There have been so many profound stories to share from the last several weeks at work. It has been very tiring as the holidays have approached, as well. There is so much beauty in this world - wonderful children, good poetry, dear friends, rock music and the sweet anger release of a well strung together litany of curse words. Even with all this though, it's a tough time of the year. From my birthday in October through New Year's day, the progression of special days that trumpet ever more loudly my mother's absence in my ears. We all have something, right.
There's Edith, who at 83 lost her youngest son, husband and home in the last year. Her son died unexpectedly, meanwhile her husband who she was the primary caretaker for, took a turn for the worse and died six months later. Edith and her husband had the first floor in her two family, and her son and daughter-in-law had the second floor. With both men gone, the decision was made by the remaining children that it would be for the best to sell the house - after all, it was too much house for two older women. Edith lives in a three room apartment now in a nice part of town, but she doesn't know any of her neighbors. They're all so busy. We sat for a while and talked about her husband, her son, her grandchildren, how hard it is to cook for one person, what life was like when she was a nurse and in charge of the medical unit at the airport. She talked about how hard it is at the grocery store, and I suggested that they could deliver for her - or maybe one of those children or grandchildren could go with her, walk arm in arm and listen to her wonderful stories while they carried her milk. She patted my hair when she left.
There's Russell, not my Russell, but I told him he had the same name as my husband, and he got a kick out of that. Three months ago he came into my office and was unsteady on his pins. He almost fell over, but somehow I kept him off the floor and we've been friends since then. He came in recently to find out how fast I could make a very large check clear. It turns out he doesn't have much time left here on this planet, and he wants to make sure he can give it to his girlfriend. I was like, Russell, you didn't tell me you were that sick? How well do you know this woman? He laughed me off and said they'd been together for 25 years. This check was the least he could do for her considering all the shit he puts her through. He said goodbye and shook my hand like it was the last time we would see each other.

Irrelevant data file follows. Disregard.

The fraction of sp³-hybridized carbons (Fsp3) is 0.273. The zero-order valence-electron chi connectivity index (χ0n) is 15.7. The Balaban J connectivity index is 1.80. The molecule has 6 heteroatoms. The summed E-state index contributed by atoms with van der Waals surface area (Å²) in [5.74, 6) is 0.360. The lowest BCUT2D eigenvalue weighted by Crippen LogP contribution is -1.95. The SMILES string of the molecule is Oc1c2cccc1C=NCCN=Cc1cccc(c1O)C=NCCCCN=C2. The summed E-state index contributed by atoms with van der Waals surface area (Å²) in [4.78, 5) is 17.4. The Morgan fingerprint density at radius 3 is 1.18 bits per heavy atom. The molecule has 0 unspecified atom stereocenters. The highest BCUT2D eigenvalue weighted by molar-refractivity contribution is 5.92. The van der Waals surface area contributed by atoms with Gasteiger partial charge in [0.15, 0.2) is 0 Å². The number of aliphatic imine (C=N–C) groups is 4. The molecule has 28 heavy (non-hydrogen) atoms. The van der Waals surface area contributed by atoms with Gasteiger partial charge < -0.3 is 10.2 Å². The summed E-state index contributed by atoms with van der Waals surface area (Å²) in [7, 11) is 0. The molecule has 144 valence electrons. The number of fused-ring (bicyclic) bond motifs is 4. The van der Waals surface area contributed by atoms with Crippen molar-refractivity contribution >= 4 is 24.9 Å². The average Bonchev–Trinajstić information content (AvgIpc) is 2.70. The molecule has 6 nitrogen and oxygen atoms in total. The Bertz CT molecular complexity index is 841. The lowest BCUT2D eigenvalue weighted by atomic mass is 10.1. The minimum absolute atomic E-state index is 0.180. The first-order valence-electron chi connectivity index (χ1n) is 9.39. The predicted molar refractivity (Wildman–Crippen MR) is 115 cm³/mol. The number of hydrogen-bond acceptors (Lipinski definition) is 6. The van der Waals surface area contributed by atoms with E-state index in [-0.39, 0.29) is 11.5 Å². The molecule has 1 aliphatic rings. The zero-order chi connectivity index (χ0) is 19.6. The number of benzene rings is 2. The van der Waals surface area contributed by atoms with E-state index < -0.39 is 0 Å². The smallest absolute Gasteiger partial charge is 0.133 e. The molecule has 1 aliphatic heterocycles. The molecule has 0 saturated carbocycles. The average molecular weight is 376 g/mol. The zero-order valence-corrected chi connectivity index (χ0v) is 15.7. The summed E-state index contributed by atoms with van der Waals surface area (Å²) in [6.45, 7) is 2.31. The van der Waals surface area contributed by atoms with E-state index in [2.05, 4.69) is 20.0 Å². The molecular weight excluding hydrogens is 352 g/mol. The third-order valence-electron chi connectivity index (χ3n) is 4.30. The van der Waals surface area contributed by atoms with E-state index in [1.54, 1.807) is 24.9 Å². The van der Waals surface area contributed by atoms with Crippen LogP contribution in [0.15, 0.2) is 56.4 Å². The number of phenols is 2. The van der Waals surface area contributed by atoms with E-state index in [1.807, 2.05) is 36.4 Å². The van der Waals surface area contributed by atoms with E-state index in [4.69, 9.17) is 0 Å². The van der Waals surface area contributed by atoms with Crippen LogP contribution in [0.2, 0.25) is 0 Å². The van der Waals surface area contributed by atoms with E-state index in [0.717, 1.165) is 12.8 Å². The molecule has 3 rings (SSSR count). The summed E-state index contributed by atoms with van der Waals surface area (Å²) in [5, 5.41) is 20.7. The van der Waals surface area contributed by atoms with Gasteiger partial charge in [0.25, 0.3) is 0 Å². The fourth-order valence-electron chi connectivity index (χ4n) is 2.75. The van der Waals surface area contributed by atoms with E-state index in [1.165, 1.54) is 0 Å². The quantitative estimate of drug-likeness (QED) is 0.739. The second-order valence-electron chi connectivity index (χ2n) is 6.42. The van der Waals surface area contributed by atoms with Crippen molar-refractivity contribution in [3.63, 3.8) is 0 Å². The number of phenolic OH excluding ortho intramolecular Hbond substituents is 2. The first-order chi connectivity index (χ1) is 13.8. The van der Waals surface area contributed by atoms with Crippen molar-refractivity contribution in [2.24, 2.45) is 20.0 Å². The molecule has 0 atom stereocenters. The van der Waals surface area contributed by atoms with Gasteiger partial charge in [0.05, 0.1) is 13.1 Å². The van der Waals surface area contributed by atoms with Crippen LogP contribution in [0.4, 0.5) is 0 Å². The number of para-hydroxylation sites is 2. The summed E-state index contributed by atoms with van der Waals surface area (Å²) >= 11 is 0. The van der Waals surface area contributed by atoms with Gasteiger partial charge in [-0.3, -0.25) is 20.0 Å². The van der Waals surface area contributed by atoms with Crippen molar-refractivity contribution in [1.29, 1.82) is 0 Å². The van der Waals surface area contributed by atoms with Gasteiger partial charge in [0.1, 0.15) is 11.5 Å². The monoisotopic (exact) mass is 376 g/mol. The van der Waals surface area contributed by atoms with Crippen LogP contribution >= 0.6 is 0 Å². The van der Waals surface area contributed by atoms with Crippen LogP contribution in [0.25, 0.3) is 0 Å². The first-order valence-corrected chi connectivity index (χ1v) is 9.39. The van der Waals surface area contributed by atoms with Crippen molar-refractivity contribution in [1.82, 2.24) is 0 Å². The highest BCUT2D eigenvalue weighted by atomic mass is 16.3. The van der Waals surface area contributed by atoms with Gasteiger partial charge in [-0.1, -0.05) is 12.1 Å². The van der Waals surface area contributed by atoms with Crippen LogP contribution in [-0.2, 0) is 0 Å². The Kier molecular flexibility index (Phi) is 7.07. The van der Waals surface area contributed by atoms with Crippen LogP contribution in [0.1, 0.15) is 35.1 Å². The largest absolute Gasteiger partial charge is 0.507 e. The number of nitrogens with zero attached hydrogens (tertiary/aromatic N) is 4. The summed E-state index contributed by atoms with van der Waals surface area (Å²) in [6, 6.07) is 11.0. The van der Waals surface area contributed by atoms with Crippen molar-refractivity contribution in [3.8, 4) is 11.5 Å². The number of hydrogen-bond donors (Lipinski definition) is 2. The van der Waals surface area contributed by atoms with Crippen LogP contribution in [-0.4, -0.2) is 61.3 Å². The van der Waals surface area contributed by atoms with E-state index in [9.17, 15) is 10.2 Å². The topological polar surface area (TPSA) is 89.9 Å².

There's Gary who stopped by to go over some recent transactions. Then he asked me if I had my holiday shopping done, and when I said not quite yet, produced six watch and pen sets from a bag he had at his feet. They were $45 a piece, but I could have two for $80 or three for $90 and how many sets would I like. That was fun to delicately extricate myself from. There's Georgia that wants to adopt me, and/or introduce me to nice young man she knows. I'm happily married Georgia, I always say. He's got a really good job, she says with a smile. Oh Georgia, I say - you are too much. Then we laugh, and I smile until I can get her the fuck out of my office. There's so many stories and so little time to give them all the justice they deserve.
Tonight, we'll sit in our living room and read the story of Jesus' birth to the children, just as my mother did every single Christmas Eve when we were children. My sister is with us for the first time in a very long time. She's making block towers with the baby while I write this. We'll keep trying to get the 18 year old cat to stop eating the artificial tree. We'll hang our stockings later after everyone showers and puts on beddy-bye clothes. And after I kiss them goodnight, after my sister goes to bed and my husband goes to sleep, I will touch my mother's tiny urn on my dresser and wish her a Merry Christmas.